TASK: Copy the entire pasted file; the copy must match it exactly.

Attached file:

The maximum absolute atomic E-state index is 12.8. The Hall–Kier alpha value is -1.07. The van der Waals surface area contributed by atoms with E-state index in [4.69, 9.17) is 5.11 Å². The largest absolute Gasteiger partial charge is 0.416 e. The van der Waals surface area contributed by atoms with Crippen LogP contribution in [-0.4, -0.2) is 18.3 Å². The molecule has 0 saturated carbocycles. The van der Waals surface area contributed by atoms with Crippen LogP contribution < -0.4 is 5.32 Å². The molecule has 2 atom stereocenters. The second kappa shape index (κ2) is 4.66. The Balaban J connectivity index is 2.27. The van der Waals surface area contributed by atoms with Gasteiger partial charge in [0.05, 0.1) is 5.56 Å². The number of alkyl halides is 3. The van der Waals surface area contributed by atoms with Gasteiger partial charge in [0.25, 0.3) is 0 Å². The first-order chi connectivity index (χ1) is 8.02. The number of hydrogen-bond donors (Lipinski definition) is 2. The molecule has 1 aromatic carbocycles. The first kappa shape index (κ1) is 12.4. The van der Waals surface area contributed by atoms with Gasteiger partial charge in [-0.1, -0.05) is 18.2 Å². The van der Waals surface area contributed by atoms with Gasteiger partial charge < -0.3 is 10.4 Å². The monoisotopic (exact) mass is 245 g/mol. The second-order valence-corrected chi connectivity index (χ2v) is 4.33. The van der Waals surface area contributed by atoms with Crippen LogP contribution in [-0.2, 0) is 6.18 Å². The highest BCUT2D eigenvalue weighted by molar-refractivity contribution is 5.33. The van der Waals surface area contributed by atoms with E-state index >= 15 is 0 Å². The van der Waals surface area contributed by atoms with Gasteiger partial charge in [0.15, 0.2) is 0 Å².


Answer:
The maximum absolute atomic E-state index is 12.8. The Hall–Kier alpha value is -1.07. The van der Waals surface area contributed by atoms with E-state index in [4.69, 9.17) is 5.11 Å². The largest absolute Gasteiger partial charge is 0.416 e. The van der Waals surface area contributed by atoms with Crippen LogP contribution in [-0.4, -0.2) is 18.3 Å². The molecule has 0 saturated carbocycles. The van der Waals surface area contributed by atoms with Crippen LogP contribution < -0.4 is 5.32 Å². The molecule has 2 atom stereocenters. The second kappa shape index (κ2) is 4.66. The Balaban J connectivity index is 2.27. The van der Waals surface area contributed by atoms with Gasteiger partial charge in [0.05, 0.1) is 5.56 Å². The number of alkyl halides is 3. The van der Waals surface area contributed by atoms with Gasteiger partial charge in [0.25, 0.3) is 0 Å². The first-order chi connectivity index (χ1) is 8.02. The number of hydrogen-bond donors (Lipinski definition) is 2. The molecule has 1 aromatic carbocycles. The first kappa shape index (κ1) is 12.4. The van der Waals surface area contributed by atoms with Gasteiger partial charge in [-0.1, -0.05) is 18.2 Å². The van der Waals surface area contributed by atoms with Gasteiger partial charge < -0.3 is 10.4 Å². The monoisotopic (exact) mass is 245 g/mol. The second-order valence-corrected chi connectivity index (χ2v) is 4.33. The van der Waals surface area contributed by atoms with Crippen LogP contribution in [-0.2, 0) is 6.18 Å². The highest BCUT2D eigenvalue weighted by molar-refractivity contribution is 5.33. The van der Waals surface area contributed by atoms with E-state index >= 15 is 0 Å². The van der Waals surface area contributed by atoms with Gasteiger partial charge in [0.15, 0.2) is 0 Å².